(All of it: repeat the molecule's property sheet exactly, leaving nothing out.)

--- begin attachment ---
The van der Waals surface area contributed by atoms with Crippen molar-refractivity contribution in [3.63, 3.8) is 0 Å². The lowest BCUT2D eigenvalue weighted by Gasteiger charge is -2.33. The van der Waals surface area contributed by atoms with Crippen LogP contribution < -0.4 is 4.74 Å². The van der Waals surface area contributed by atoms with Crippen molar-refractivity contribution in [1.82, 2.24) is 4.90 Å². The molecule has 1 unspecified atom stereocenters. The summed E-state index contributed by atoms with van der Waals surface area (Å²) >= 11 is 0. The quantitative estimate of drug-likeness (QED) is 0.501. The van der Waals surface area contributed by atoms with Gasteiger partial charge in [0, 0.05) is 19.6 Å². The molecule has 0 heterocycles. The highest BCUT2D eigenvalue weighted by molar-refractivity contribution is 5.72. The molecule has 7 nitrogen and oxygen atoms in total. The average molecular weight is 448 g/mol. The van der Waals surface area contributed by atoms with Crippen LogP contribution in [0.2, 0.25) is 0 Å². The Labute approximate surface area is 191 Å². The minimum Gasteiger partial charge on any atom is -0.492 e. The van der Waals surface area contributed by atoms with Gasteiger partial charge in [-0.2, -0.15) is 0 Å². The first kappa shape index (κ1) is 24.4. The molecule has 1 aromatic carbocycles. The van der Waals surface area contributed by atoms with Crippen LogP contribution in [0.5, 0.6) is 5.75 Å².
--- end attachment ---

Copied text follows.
The van der Waals surface area contributed by atoms with Crippen molar-refractivity contribution in [3.63, 3.8) is 0 Å². The lowest BCUT2D eigenvalue weighted by Gasteiger charge is -2.33. The van der Waals surface area contributed by atoms with Crippen LogP contribution < -0.4 is 4.74 Å². The van der Waals surface area contributed by atoms with Crippen molar-refractivity contribution in [1.82, 2.24) is 4.90 Å². The molecule has 1 unspecified atom stereocenters. The summed E-state index contributed by atoms with van der Waals surface area (Å²) >= 11 is 0. The quantitative estimate of drug-likeness (QED) is 0.501. The van der Waals surface area contributed by atoms with Gasteiger partial charge in [0, 0.05) is 19.6 Å². The molecule has 0 heterocycles. The highest BCUT2D eigenvalue weighted by molar-refractivity contribution is 5.72. The molecule has 7 nitrogen and oxygen atoms in total. The average molecular weight is 448 g/mol. The van der Waals surface area contributed by atoms with Crippen LogP contribution in [0.2, 0.25) is 0 Å². The Labute approximate surface area is 191 Å². The minimum Gasteiger partial charge on any atom is -0.492 e. The van der Waals surface area contributed by atoms with Gasteiger partial charge in [-0.2, -0.15) is 0 Å². The first kappa shape index (κ1) is 24.4. The molecule has 1 aromatic carbocycles. The van der Waals surface area contributed by atoms with Crippen LogP contribution in [0.5, 0.6) is 5.75 Å².